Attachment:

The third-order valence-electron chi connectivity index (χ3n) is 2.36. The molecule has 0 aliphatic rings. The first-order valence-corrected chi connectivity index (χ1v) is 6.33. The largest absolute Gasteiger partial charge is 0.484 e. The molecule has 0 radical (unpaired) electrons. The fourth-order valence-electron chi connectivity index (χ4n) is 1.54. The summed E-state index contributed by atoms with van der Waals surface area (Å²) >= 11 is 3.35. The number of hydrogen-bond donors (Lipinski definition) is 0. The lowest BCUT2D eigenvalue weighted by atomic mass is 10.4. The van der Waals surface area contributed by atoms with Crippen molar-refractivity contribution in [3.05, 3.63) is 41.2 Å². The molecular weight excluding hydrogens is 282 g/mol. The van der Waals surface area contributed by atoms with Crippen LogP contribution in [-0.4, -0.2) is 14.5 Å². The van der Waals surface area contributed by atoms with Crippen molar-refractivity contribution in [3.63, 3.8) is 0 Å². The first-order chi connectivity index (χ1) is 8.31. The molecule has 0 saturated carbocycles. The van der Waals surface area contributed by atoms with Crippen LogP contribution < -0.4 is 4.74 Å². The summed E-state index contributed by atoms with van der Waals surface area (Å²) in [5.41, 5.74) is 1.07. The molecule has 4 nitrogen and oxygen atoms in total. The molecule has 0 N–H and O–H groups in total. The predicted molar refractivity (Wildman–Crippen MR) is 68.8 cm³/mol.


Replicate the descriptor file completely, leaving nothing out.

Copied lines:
The third-order valence-electron chi connectivity index (χ3n) is 2.36. The molecule has 0 aliphatic rings. The first-order valence-corrected chi connectivity index (χ1v) is 6.33. The largest absolute Gasteiger partial charge is 0.484 e. The molecule has 0 radical (unpaired) electrons. The fourth-order valence-electron chi connectivity index (χ4n) is 1.54. The summed E-state index contributed by atoms with van der Waals surface area (Å²) >= 11 is 3.35. The number of hydrogen-bond donors (Lipinski definition) is 0. The lowest BCUT2D eigenvalue weighted by atomic mass is 10.4. The van der Waals surface area contributed by atoms with Crippen molar-refractivity contribution in [3.05, 3.63) is 41.2 Å². The molecular weight excluding hydrogens is 282 g/mol. The van der Waals surface area contributed by atoms with Crippen LogP contribution in [-0.4, -0.2) is 14.5 Å². The van der Waals surface area contributed by atoms with Crippen molar-refractivity contribution in [3.63, 3.8) is 0 Å². The first-order chi connectivity index (χ1) is 8.31. The molecule has 0 saturated carbocycles. The van der Waals surface area contributed by atoms with Crippen LogP contribution < -0.4 is 4.74 Å². The summed E-state index contributed by atoms with van der Waals surface area (Å²) in [5.41, 5.74) is 1.07. The molecule has 4 nitrogen and oxygen atoms in total. The molecule has 0 N–H and O–H groups in total. The predicted molar refractivity (Wildman–Crippen MR) is 68.8 cm³/mol.